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Postby brettz9 » Tue Jun 14, 2005 8:29 pm

well said, guest... :)

So, if 'Abdu'l-Baha paced about, you're saying we don't need to do so? :)

Brett

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Postby majnun » Wed Jun 15, 2005 2:51 am

.
When the four lads of England came up,
the idolatry for them was so great, every body
had to wear long hair by 1966. This is when classical
religions were kicked off.

Twas an idea of Brian Epstein, to make guys
comb their hair like women do. He later committed
suicide.

Like the Muslim community, Baha'is are shielded
from idolatry. What the rest of the people do is
relatively mild and of no consequence on us.
The main thing to catch from
the Beatles era is that it won't come back again, and
that hair lenght will never be used again a a sort
of personal hijab for people in seach of an identity.
Real identity lies in Valley no 1. Would anyone
really enjoy wearing his hair like mister Trhiller theese days ?
Au revoir, sargeant Pepper.

Majnun.

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Postby Baha'i Warrior » Sun Aug 14, 2005 6:58 pm

Actually, Baha'is have written the House of Justice concerning this issue. The answer can be found in your own Baha'i library:

http://bahai-library.com/?file=uhj_laws_not_binding

Notice that this letter dates back to '74. One of the Laws "not at present binding upon the friends in the western world," accoring to this letter, is "the shaving of one's head and the growth of men's hair xxxii below the lobe of the ear."

Not many Baha'is know about this. Again, remember this is back in '74. Why is that important? Some of the Laws the House determined not to be binding upon the friends (in the West) have been revisited, and are now applicable. For example, the letter I just referred to says that the recitation of the Greatest Name 95 times a day is not applicable, however, a recent letter from the House of Justice (1999) says that it is again applicable:

http://bahai-library.com/?file=uhj_furt ... tion_aqdas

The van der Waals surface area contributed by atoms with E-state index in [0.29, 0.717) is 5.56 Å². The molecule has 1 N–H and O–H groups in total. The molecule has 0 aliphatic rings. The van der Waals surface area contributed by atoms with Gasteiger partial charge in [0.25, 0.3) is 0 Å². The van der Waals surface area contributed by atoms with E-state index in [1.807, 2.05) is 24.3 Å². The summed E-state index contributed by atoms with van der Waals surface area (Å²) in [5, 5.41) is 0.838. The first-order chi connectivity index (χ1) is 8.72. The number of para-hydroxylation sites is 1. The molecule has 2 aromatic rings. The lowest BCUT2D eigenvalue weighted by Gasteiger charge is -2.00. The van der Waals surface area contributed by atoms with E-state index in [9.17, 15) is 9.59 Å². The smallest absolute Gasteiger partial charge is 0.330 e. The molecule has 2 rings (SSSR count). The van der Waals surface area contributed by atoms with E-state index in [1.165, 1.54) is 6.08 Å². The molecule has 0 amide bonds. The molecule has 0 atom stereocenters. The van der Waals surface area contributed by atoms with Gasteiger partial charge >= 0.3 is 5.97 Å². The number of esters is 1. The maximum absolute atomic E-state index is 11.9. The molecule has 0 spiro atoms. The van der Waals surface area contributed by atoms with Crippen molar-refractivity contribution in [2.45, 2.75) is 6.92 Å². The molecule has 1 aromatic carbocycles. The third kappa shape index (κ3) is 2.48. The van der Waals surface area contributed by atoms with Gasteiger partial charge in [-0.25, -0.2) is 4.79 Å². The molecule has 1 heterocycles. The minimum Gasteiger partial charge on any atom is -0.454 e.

Also note that what is being discussed here is the West. If you do not live in the West, you still have to cut your hair.

One problem a prominent Baha'i once told me is that Baha'is are not well-versed when it comes to the Writings. This creates a problem, where many Baha'is try to guess about certain issues among each other. I would highly recommend that Baha'is, especially the youth, read the Writings of the beloved Guardian, as they are very applicable to today, especially to the West.

Also, maybe it is just how I was raised (a Baha'i), but I am rather shocked that Baha'is would compare themselves to the Master or the Blessed Beauty. Who are you, little man, to question the judgment of the Blessed Beauty? I don't mean to offend anyone, but if He wanted His Son to grow His hair long, there was a reason. We know that the Blessed Beauty forbid His other sons to grow their hair long. And we also know that the Blessed Beauty and the Master were not bound to the Law.

Again, it all comes down to: How important is the Faith to you? Sure, you can grow your hair. Yes, this Law in part may have had to do with hygiene, but who are we to say that was the only reason? Unless the UHJ states so, it is not so. You can do many things, you can smoke. We know the Master even Himself on occasions smoked. BUT we also know much He was repulsed by it:

"I wish to say that, in the sight of God, the smoking of tobacco is a thing which is blamed and condemned, very unclean, and of which the result is by degrees injurious. Besides it is a cause of expense and of loss of time and it is a harmful habit."

We also know that, in one case, the Master walked into a room full of Baha'i men smoking, and, extremely upset, walked right out of the room.

Still want to smoke? Go ahead. Want to grow your hair? Go ahead. No one is stopping you. But we should be more concerned with what we can do as opposed to what we can't do. Because, Baha'u'llah's Law should be good enough for you.

Again, as a disclaimer, I absolutely do not mean to offend anyone here, I am just trying to be blunt to get the message across. Sometimes one needs to be blunt.

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Re: The 70's wont come back

Postby Baha'i Warrior » Mon Aug 15, 2005 10:17 am

It will be a crime when the UHJ declares that Westerners are to abide by this law. So why not just abide by it now? You don't have to, but it is good practice for when the law becomes reinstated in the West (as I just proved in my message above, laws are being made applicable again).

Think about it. The Blessed Beauty forbade His other sons to grow their hair long, except for 'Abdu'l-Baha. There was a reason He wanted His Son to grow His hair long—there was wisdom behind it. So Baha'is, in my opinion, should avoid looking at the picture of the Master and saying, "Well.....maybe Baha'u'llah meant it could be long, just not 'wild', etc. etc." In my view, this is blasphemy. Just remember that before such a thought comes to mind.

We also know from the Writings that the very bodies of the Messengers of God are the most perfect human bodies, materially. Therefore, again, Baha'is should avoid this kind of behavior, at least that's my opinion. Instead, we should humble ourselves before God and be submissive.

Also, you mention that men can look like women with long hair. This is more than true. Perhaps the Blessed Beauty wanted to save us from ourselves, making ourselves look like women! Well, that is just speculation.

There is an Islamic hadith saying that the end of the world will come when men start to dress like women and women dress like men. In a way, this has come true.